As a gardener, you may enjoy the fresh produce from your garden every summer, but get tired of digging and planting new vegetables each year. Some vegetables, known as perennial vegetables, return year after year, producing quantities of fresh produce for your enjoyment. Unlike annual vegetables, these perennial selections rest in a dormant state during the cold, winter months. When the warm, spring temperatures begin to heat up the soil, your perennial vegetables will begin to grow and thrive.
Divide your vegetable garden to provide a separate spot for your perennial vegetables. Keep them in their own corner to avoid disturbing them when planting and harvesting your annual varieties. Use two or three garden posts with string tied between them to cordon off a sunny spot for your perennial vegetables.
Purchase a soil test before planting your perennial vegetables. A healthy planting site will reduce the chances of plant loss and will reward the amount of time and money you invest in your perennial selections. Perform the soil test according to the enclosed instructions. Follow the recommendations provided with the test results to amend poor soils and increase the health and porosity of the soil intended for your perennial herbs.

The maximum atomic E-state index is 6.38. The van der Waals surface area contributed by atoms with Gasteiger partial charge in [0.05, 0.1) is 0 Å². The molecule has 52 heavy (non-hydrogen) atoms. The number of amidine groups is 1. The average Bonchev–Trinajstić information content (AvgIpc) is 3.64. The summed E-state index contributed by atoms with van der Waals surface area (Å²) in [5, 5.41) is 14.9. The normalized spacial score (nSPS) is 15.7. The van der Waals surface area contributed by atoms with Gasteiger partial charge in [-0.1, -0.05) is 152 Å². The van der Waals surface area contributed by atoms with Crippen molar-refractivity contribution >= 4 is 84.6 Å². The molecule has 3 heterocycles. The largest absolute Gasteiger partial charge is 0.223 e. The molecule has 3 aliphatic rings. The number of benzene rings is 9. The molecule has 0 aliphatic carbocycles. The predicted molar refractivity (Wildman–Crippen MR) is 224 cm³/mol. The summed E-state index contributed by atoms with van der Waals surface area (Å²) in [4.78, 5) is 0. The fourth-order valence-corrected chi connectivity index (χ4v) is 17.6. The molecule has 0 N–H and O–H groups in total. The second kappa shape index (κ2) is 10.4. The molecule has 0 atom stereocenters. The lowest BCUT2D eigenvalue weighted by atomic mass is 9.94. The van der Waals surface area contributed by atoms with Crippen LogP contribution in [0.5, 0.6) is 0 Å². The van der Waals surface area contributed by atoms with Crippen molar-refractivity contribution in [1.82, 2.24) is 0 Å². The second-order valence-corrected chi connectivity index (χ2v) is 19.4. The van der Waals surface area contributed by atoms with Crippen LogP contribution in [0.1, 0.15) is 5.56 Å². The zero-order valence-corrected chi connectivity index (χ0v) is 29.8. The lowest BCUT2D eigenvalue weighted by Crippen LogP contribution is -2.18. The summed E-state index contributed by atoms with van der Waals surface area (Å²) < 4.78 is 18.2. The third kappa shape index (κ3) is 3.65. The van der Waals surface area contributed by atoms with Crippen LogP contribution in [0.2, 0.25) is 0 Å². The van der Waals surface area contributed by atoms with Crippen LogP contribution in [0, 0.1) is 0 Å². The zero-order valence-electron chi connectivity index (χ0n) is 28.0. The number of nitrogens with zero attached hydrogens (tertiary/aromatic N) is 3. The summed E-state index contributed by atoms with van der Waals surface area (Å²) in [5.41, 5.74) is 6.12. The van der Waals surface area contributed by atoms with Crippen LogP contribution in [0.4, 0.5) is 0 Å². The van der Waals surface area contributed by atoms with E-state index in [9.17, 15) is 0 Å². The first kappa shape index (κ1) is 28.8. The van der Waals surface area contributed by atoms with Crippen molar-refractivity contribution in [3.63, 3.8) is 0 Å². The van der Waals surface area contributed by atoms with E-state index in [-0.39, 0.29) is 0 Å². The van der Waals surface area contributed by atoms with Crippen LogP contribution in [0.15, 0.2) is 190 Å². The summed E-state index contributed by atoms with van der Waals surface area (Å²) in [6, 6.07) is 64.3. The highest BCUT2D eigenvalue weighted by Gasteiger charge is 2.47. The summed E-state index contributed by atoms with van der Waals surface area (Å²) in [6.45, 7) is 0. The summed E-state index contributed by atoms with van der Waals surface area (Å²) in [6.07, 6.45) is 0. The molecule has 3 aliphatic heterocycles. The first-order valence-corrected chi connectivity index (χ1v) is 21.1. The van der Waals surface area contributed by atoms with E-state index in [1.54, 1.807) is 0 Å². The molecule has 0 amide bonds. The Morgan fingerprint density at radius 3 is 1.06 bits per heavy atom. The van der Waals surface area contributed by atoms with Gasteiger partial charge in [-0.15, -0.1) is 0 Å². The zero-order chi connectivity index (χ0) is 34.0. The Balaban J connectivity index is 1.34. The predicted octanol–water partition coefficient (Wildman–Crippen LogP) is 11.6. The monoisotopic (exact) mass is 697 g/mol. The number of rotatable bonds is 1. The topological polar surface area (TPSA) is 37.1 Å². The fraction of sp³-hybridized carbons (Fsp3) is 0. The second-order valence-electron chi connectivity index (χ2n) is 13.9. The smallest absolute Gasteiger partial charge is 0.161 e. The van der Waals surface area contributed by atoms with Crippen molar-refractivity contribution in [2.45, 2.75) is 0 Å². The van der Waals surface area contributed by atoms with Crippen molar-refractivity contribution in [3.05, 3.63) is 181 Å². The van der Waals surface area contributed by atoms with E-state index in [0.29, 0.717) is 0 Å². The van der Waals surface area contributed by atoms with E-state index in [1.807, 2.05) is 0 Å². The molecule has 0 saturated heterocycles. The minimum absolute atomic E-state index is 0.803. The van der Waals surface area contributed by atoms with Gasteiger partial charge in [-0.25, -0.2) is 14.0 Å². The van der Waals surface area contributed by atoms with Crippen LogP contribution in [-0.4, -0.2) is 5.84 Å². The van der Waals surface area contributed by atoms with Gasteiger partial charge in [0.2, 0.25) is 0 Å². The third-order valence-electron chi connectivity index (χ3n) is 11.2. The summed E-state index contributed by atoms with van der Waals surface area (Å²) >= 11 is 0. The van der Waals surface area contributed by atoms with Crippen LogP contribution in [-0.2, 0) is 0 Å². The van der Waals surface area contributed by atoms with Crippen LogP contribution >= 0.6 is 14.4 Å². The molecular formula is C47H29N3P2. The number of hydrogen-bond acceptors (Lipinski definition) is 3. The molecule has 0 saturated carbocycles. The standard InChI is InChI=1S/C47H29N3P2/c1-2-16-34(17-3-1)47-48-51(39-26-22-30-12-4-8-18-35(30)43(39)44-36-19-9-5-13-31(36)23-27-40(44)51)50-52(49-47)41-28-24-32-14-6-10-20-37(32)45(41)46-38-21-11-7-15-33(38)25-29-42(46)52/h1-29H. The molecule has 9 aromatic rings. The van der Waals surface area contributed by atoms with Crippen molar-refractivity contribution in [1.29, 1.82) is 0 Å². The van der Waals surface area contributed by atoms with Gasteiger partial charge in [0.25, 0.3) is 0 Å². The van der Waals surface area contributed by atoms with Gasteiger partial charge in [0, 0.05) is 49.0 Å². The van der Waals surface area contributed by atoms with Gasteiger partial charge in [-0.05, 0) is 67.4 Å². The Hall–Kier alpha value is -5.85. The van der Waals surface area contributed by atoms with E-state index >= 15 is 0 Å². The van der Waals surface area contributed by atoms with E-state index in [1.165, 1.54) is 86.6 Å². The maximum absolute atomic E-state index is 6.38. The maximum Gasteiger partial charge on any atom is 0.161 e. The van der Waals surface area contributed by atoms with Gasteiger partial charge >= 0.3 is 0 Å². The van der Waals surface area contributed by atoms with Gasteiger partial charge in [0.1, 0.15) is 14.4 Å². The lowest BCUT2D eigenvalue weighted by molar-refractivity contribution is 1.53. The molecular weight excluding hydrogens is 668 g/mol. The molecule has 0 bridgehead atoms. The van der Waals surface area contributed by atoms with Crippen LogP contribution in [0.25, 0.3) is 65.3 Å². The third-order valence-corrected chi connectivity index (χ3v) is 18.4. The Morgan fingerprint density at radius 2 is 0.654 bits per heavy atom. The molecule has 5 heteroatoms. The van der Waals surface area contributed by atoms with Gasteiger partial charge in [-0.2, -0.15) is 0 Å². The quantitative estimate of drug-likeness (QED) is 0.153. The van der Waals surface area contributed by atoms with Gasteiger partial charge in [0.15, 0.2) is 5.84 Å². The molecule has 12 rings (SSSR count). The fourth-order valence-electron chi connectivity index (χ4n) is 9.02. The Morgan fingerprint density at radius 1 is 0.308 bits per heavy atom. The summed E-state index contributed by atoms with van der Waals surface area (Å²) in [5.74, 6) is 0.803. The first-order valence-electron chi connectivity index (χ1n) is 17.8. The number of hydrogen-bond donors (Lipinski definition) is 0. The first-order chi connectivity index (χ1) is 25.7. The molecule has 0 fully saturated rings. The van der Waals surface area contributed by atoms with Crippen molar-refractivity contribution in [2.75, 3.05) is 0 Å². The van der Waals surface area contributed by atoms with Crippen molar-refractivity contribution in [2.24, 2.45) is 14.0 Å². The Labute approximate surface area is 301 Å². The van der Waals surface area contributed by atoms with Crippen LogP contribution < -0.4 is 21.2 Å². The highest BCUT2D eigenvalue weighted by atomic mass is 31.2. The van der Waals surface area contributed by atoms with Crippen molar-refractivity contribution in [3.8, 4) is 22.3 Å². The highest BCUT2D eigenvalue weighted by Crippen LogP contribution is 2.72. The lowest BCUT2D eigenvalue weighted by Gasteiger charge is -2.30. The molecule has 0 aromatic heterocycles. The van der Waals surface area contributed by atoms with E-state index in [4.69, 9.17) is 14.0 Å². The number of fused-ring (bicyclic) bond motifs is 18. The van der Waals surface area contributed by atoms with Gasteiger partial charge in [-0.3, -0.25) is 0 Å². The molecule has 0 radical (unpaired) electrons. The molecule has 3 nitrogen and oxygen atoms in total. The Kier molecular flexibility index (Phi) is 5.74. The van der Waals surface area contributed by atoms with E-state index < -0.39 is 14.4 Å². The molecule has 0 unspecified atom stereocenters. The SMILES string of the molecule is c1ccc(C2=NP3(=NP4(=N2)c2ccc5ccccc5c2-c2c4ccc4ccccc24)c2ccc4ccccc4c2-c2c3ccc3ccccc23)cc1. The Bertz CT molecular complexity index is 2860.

Loosen the soil in your perennial garden with a rototiller. Till the soil to a depth of 6 to 10 inches. Break up large dirt clods and underground roots. Remove all plant debris and rocks from your tilled site. Enrich your existing soil with an application of sterile compost. Use about 3 to 4 inches of compost in average soils. Work the compost into your loosened soil with your rototiller. Till your garden site until the compost mixes evenly with your topsoil.
Plant your cool-season vegetables as soon as the soil begins to warm and soften in the spring. Follow the package instructions to determine the correct planting depth and spacing requirements for each of your vegetable varieties. Soak the soil around the roots of your new plants.
Place a layer of light mulch over the roots of your perennial plants to help retain moisture during dry spells. Water once or twice each week to keep the soil slightly moist near the roots of your perennial vegetables.
Feed your perennial vegetables in the early summer to encourage healthy produce. Use a vegetable fertilizer and apply evenly over the soil in your perennial garden.
Remove dead growth from your perennial vegetables early in the winter, after they enter their dormant state. Use sharp pruning shears to cut back any overgrown or unsightly growth on your plants. Pruning encourages healthy, new growth in the spring.